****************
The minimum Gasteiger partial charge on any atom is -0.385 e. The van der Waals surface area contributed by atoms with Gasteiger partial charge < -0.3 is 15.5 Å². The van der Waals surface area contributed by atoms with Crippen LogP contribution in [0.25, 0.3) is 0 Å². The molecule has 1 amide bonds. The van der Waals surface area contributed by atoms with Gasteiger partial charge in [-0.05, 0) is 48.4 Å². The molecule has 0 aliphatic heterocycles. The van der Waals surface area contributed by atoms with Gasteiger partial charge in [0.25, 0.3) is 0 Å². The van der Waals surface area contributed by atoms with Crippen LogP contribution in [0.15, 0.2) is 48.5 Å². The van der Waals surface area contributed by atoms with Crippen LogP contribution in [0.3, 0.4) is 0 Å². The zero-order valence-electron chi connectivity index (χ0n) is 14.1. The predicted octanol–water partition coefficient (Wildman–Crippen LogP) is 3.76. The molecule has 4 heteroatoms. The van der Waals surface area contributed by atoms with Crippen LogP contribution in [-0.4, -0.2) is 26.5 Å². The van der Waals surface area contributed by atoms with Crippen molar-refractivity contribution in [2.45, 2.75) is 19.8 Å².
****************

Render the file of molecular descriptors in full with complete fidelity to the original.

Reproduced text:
The minimum Gasteiger partial charge on any atom is -0.385 e. The van der Waals surface area contributed by atoms with Gasteiger partial charge < -0.3 is 15.5 Å². The van der Waals surface area contributed by atoms with Crippen LogP contribution in [0.25, 0.3) is 0 Å². The molecule has 1 amide bonds. The van der Waals surface area contributed by atoms with Gasteiger partial charge in [-0.05, 0) is 48.4 Å². The molecule has 0 aliphatic heterocycles. The van der Waals surface area contributed by atoms with Gasteiger partial charge in [0.25, 0.3) is 0 Å². The van der Waals surface area contributed by atoms with Crippen LogP contribution in [0.15, 0.2) is 48.5 Å². The van der Waals surface area contributed by atoms with Crippen LogP contribution in [0.3, 0.4) is 0 Å². The zero-order valence-electron chi connectivity index (χ0n) is 14.1. The predicted octanol–water partition coefficient (Wildman–Crippen LogP) is 3.76. The molecule has 4 heteroatoms. The van der Waals surface area contributed by atoms with Crippen LogP contribution in [-0.4, -0.2) is 26.5 Å². The van der Waals surface area contributed by atoms with Crippen molar-refractivity contribution in [2.45, 2.75) is 19.8 Å².